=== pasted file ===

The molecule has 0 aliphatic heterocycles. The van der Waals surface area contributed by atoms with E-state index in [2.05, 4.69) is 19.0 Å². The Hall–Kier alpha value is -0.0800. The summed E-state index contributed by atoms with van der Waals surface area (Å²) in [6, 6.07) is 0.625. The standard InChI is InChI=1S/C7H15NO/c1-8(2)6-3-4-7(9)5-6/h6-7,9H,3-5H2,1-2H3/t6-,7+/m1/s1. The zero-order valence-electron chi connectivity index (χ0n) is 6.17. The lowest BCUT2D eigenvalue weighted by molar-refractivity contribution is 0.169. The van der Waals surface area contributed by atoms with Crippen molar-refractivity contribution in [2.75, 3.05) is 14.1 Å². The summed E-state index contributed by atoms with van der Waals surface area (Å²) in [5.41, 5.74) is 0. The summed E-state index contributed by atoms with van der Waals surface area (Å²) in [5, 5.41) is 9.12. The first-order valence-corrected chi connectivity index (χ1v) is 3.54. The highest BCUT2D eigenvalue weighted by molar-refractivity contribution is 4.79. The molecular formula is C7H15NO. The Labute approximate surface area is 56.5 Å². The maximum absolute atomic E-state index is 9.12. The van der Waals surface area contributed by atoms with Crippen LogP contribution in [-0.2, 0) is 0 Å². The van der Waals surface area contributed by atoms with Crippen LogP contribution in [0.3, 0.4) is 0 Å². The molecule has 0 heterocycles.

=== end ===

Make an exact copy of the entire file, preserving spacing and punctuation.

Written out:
The molecule has 0 aliphatic heterocycles. The van der Waals surface area contributed by atoms with E-state index in [2.05, 4.69) is 19.0 Å². The Hall–Kier alpha value is -0.0800. The summed E-state index contributed by atoms with van der Waals surface area (Å²) in [6, 6.07) is 0.625. The standard InChI is InChI=1S/C7H15NO/c1-8(2)6-3-4-7(9)5-6/h6-7,9H,3-5H2,1-2H3/t6-,7+/m1/s1. The zero-order valence-electron chi connectivity index (χ0n) is 6.17. The lowest BCUT2D eigenvalue weighted by molar-refractivity contribution is 0.169. The van der Waals surface area contributed by atoms with Crippen molar-refractivity contribution in [2.75, 3.05) is 14.1 Å². The summed E-state index contributed by atoms with van der Waals surface area (Å²) in [5.41, 5.74) is 0. The summed E-state index contributed by atoms with van der Waals surface area (Å²) in [5, 5.41) is 9.12. The first-order valence-corrected chi connectivity index (χ1v) is 3.54. The highest BCUT2D eigenvalue weighted by molar-refractivity contribution is 4.79. The molecular formula is C7H15NO. The Labute approximate surface area is 56.5 Å². The maximum absolute atomic E-state index is 9.12. The van der Waals surface area contributed by atoms with Crippen LogP contribution in [-0.2, 0) is 0 Å². The van der Waals surface area contributed by atoms with Crippen LogP contribution in [0.3, 0.4) is 0 Å². The molecule has 0 heterocycles.